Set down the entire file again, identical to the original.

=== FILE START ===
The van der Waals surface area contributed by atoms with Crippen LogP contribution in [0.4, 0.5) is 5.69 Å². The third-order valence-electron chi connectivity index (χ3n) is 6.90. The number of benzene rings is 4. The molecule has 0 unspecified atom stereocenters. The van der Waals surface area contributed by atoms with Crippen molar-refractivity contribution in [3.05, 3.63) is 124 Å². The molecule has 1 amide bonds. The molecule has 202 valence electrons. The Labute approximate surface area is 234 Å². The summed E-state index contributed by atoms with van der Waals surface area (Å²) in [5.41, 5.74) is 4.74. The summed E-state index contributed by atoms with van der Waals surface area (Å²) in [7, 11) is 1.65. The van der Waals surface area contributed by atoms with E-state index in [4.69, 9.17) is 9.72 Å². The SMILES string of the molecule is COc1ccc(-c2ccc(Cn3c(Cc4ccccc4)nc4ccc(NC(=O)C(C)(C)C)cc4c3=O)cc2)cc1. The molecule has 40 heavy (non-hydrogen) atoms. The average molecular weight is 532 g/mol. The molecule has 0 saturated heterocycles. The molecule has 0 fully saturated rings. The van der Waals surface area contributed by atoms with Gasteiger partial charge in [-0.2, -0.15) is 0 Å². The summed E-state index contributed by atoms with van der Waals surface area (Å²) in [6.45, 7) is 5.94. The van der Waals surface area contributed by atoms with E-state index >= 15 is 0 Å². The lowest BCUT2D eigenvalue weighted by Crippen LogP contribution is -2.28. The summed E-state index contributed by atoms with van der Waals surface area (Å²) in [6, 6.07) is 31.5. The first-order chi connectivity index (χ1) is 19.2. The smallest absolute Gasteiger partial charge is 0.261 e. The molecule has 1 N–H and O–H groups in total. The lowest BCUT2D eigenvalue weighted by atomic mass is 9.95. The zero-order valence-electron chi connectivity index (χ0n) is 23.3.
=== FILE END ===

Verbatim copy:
The van der Waals surface area contributed by atoms with Crippen LogP contribution in [0.4, 0.5) is 5.69 Å². The third-order valence-electron chi connectivity index (χ3n) is 6.90. The number of benzene rings is 4. The molecule has 0 unspecified atom stereocenters. The van der Waals surface area contributed by atoms with Crippen molar-refractivity contribution in [3.05, 3.63) is 124 Å². The molecule has 1 amide bonds. The molecule has 202 valence electrons. The Labute approximate surface area is 234 Å². The summed E-state index contributed by atoms with van der Waals surface area (Å²) in [5.41, 5.74) is 4.74. The summed E-state index contributed by atoms with van der Waals surface area (Å²) in [7, 11) is 1.65. The van der Waals surface area contributed by atoms with E-state index in [4.69, 9.17) is 9.72 Å². The SMILES string of the molecule is COc1ccc(-c2ccc(Cn3c(Cc4ccccc4)nc4ccc(NC(=O)C(C)(C)C)cc4c3=O)cc2)cc1. The molecule has 40 heavy (non-hydrogen) atoms. The average molecular weight is 532 g/mol. The molecule has 0 saturated heterocycles. The molecule has 0 fully saturated rings. The van der Waals surface area contributed by atoms with Gasteiger partial charge in [-0.2, -0.15) is 0 Å². The summed E-state index contributed by atoms with van der Waals surface area (Å²) in [6.45, 7) is 5.94. The van der Waals surface area contributed by atoms with E-state index >= 15 is 0 Å². The lowest BCUT2D eigenvalue weighted by Crippen LogP contribution is -2.28. The summed E-state index contributed by atoms with van der Waals surface area (Å²) in [6, 6.07) is 31.5. The first-order chi connectivity index (χ1) is 19.2. The smallest absolute Gasteiger partial charge is 0.261 e. The molecule has 1 N–H and O–H groups in total. The lowest BCUT2D eigenvalue weighted by atomic mass is 9.95. The zero-order valence-electron chi connectivity index (χ0n) is 23.3.